At the same time, the Vision S 500 plug-in HYBRID featured all the typical strong points of the Mercedes-Benz S-Class: top-level comfort, exceptional safety and effortlessly superior performance. The concept vehicle’s drive system consisted of three main components: a powerful V6 internal combustion engine featuring next-generation direct injection, a hybrid module delivering 44 kW (60 hp), and a lithium-ion battery with over 10 kWh storage capacity, which could be recharged at a charging station. The vehicle was able to accelerate to 100 km/h from a standstill in 5.5 seconds.
The electrical drive system components demonstrated the versatility of the Mercedes-Benz scaleable hybrid drive system modular principle. In its design, the hybrid module presented only minor differences from the 15 kW electric motor with which the S 400 HYBRID was equipped, although it was three times as powerful as the latter. For this reason it was possible to integrate it elegantly in the housing of the 7-speed 7G-TRONIC automatic transmission. This hybrid variant left the generous interior of the experimental vehicle intact, as did the S 400 HYBRID – an important guide for future model generations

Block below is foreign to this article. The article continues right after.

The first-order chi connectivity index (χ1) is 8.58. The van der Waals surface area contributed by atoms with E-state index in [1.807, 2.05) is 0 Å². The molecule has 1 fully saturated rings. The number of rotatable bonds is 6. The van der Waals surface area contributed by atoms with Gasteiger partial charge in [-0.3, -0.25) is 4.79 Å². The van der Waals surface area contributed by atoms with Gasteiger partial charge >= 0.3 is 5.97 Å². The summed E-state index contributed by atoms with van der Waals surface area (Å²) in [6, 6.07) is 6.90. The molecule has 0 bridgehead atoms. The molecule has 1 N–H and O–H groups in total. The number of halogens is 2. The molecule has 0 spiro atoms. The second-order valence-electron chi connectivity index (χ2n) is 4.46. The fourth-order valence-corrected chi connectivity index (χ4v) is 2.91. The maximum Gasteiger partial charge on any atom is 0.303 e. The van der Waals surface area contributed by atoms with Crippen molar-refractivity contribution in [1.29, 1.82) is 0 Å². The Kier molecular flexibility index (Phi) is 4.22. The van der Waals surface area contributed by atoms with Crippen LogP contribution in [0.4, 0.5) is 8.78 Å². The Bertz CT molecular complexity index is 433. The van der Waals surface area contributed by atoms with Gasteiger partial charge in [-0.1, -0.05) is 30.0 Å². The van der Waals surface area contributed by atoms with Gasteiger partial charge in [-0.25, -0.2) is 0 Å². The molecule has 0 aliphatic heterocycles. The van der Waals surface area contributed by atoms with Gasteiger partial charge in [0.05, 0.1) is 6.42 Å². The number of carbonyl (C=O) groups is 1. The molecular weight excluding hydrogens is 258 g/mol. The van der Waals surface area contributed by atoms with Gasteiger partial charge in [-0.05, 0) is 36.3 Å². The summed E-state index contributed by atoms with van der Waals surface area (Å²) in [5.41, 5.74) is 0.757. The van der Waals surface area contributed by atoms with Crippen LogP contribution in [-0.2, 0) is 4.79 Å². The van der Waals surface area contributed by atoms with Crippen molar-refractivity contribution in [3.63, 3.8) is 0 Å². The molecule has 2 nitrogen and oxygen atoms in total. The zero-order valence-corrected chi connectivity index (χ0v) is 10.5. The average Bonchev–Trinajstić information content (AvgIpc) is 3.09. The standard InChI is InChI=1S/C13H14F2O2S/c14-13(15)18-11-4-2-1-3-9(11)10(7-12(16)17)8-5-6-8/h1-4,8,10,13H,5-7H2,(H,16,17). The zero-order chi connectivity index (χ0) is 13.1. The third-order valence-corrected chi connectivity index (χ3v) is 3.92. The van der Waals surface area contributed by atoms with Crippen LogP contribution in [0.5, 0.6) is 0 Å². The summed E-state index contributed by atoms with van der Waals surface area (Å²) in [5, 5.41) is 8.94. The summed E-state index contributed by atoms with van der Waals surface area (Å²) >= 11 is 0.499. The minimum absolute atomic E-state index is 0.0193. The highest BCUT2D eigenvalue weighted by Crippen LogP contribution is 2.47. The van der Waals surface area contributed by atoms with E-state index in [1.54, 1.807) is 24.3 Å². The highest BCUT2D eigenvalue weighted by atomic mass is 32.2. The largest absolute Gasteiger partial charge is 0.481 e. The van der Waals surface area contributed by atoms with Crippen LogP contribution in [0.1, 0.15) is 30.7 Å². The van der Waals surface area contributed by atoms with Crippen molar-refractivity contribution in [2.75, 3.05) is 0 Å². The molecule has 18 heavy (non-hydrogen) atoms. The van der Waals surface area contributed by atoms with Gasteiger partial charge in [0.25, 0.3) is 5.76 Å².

Whereas the extremely compact lithium-ion battery of the S 400 HYBRID with a capacity of 0.9 kWh in fit easily in its engine compartment, the lithium-ion battery of the Vision S 500 Plug-in HYBRID, at 10 kWh considerably stronger, requires more space. The accumulator is therefore located in the boot behind the rear seats and above the rear axle. This installation location offers decisive benefits: the weight distribution in the vehicle is balanced and the petrol tank retains a volume compatible with an extended range. In addition the position offers the best possible protection in the event of a collision.
In consonance with the modular design concept, the drivetrain of the Vision S 500 Plug-in HYBRID was in principle designed exactly like that of the S 400 HYBRID. A feature specific to the system was the additional clutch integrated between the internal combustion engine and the electric motor. It decoupled the two assemblies when driving under electric power alone, so that the highest efficiency was guaranteed in electric mode. As it was possible to fully integrate it into the torque converter housing, the separating clutch did not need any additional installation space.